The Federalist Era was a period in American history from roughly 1789-1801 when the Federalist Party was dominant in American politics. This period saw the adoption of the United States Constitution and the expansion of the federal government. In addition, the era saw the growth of a strong nationalistic government under the control of the Federalist Party. Among the most important events of this period were the foreign entanglements between France and Great Britain, the assertion of a strong centralized federal government, and creation of political parties. The First Party System of the United States featured the Federalist Party and the Democratic-Republican Party (Anti-Federalist).
The United States Constitution was written in 1787 and unanimously ratified by the states in 1788, taking effect in 1789. The winning supporters of ratification of the Constitution were called Federalists and the opponents were called Anti-Federalists. The immediate problem faced by the Federalists was not simply one of acceptance of the Constitution but the more fundamental concern of legitimacy for the government of the new republic. With this challenge in mind, the new national government needed to act with the idea that every act was being carried out for the first time and would therefore have great significance and be viewed along the lines of the symbolic as well as practical implications. The first elections to the new United States Congress returned heavy Federalist majorities. The first Anti-Federalist movement opposed the draft Constitution in 1788, primarily because they lacked a Bill of Rights. The Anti-Federalists (also known as democrat-republicans) objected to the new powerful central government, the loss of prestige for the states, and saw the Constitution as a potential threat to personal liberties. During the ratification process the Anti-Federalists presented a significant opposition in all but three states. The major stumbling block for the Anti-Federalists, according to Elkins’ and McKitrick's The Age of Federalism was that the supporters of the Constitution had been more deeply committed, had cared more, and had outmaneuvered the less energetic opposition.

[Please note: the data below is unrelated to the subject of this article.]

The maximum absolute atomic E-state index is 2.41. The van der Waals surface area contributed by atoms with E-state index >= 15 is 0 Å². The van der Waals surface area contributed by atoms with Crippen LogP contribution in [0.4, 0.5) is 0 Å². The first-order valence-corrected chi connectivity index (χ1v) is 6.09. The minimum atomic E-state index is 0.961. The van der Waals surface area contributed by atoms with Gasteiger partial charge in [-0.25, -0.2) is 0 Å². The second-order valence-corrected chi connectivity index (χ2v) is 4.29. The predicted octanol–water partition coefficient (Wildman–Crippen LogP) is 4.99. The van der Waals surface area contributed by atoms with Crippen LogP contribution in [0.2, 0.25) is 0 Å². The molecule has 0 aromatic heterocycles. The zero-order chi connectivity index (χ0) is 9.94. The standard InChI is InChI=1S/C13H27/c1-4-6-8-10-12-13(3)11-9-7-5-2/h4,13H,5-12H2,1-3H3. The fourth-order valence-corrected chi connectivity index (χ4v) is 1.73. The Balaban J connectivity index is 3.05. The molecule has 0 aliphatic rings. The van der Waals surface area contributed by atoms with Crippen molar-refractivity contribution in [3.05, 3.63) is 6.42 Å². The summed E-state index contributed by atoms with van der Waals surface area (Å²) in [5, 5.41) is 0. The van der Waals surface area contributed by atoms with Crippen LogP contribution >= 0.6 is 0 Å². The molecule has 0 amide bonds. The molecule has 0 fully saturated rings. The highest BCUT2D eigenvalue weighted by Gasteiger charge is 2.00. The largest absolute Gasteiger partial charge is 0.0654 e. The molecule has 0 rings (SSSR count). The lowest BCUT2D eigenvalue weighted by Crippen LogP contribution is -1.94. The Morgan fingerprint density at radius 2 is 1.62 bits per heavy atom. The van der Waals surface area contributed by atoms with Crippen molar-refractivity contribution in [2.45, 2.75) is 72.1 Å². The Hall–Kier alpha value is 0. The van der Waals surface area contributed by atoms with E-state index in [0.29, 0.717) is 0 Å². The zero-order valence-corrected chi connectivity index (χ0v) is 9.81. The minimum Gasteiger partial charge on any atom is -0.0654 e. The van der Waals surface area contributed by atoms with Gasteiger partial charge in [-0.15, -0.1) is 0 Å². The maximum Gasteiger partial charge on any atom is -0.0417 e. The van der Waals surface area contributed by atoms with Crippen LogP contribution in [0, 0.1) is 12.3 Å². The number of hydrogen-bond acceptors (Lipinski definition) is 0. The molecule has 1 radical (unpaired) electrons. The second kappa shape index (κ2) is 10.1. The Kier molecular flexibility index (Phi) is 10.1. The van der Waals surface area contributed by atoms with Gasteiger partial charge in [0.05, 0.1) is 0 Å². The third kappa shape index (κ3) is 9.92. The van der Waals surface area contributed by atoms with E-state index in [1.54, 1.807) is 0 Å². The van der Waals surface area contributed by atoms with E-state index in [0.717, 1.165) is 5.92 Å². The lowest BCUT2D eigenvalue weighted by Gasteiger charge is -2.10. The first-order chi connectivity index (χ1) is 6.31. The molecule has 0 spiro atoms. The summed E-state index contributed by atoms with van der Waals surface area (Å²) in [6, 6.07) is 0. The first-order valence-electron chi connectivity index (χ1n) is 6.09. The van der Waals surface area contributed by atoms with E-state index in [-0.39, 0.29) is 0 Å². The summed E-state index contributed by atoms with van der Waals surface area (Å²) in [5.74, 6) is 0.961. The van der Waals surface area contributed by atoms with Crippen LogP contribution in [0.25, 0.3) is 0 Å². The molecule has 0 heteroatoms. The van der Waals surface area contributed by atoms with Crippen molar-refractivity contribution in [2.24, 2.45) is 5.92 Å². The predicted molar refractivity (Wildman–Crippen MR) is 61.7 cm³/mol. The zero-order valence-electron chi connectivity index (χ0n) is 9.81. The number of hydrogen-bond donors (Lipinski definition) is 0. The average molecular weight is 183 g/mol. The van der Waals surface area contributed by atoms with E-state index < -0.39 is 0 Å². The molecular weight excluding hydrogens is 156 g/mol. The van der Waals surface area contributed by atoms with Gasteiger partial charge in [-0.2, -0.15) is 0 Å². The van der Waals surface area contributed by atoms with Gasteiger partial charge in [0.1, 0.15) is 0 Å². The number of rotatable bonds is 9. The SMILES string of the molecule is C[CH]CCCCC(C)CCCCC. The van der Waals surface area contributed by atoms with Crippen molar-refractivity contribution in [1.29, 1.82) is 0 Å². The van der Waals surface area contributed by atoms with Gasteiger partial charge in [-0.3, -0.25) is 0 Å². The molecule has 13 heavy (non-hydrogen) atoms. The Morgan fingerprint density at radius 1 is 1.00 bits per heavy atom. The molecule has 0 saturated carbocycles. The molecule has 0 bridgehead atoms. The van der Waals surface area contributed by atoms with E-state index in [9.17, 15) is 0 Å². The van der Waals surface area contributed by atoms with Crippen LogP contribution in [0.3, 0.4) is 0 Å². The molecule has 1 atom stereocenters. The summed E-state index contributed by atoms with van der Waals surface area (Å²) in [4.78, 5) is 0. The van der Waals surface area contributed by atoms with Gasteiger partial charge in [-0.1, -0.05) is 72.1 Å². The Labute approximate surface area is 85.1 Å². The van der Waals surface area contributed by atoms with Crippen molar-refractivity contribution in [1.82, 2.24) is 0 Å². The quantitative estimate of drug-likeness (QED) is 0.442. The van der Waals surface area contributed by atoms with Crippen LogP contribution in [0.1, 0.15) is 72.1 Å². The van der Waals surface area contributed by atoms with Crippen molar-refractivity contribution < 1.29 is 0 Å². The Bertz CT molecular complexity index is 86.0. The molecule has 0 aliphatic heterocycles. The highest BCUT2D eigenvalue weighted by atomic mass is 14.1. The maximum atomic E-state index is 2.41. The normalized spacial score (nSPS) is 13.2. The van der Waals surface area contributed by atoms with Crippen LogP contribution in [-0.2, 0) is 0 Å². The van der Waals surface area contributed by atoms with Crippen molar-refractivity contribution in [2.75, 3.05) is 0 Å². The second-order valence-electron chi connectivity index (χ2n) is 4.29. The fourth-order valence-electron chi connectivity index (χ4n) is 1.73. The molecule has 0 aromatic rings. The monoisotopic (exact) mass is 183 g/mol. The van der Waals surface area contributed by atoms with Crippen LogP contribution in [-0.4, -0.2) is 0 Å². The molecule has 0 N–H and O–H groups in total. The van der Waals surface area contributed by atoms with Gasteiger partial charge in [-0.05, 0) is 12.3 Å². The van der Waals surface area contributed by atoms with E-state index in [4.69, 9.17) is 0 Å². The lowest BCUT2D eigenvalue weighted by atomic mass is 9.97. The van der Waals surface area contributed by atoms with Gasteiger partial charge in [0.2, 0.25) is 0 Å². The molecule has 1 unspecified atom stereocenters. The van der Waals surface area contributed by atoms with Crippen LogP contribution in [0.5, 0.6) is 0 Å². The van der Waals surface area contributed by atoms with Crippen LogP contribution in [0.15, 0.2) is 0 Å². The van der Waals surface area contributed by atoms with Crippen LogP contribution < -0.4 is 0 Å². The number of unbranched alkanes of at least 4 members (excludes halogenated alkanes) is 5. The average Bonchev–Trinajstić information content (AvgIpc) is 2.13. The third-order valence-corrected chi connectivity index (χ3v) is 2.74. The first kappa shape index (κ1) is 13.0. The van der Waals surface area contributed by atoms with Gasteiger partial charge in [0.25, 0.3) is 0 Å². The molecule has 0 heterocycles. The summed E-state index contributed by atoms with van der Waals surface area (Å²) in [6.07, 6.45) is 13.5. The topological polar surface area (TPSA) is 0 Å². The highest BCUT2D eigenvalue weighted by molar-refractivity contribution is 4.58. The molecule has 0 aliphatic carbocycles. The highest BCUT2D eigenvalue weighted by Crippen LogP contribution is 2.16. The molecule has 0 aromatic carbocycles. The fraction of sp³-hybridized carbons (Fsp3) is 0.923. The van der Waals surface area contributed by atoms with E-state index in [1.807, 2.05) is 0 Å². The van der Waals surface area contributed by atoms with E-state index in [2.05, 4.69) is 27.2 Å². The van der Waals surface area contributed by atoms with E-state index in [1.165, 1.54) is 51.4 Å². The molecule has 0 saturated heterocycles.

Federalists v. Anti-Federalists
The dynamic force in the Presidency of George Washington was the secretary of the treasury, Alexander Hamilton (Figure 1). Hamilton had the vision of a strong national government and a strong national economy. He devised a complex multi-faceted program to achieve that goal and simultaneously solved the debt problem for most of the states. Hamilton created a financial system for national and international stability that included paying off the national debt and laying the infrastructure for further economic development. Hamilton's programs included:
- the assumption of the state's Revolutionary War debts;
- the payoffs of the debts of the old Continental Congress;
- the payoffs of loans from foreign treasuries and investors;
- the creation of a system of taxes and tariffs to pay for the debt; and
- a First Bank of the United States to handle the finances.
Congress approved Hamilton’s programs over the opposition of the old Anti-Federalists element, which increasingly coalesced under the leadership of Thomas Jefferson and James Madison. In order to build a national network in support of his programs, Hamilton created a coalition of supporters in every city and state—often prominent businessmen and financiers. Hamilton's network of supporters grew into the "Federalist Party” that included most, but not all, of those Federalists who supported the Constitution in 1788. A major emphasis of Hamilton's policies and indeed the general outlook for the Federalist Party was that the federal government was to preside over the national economy.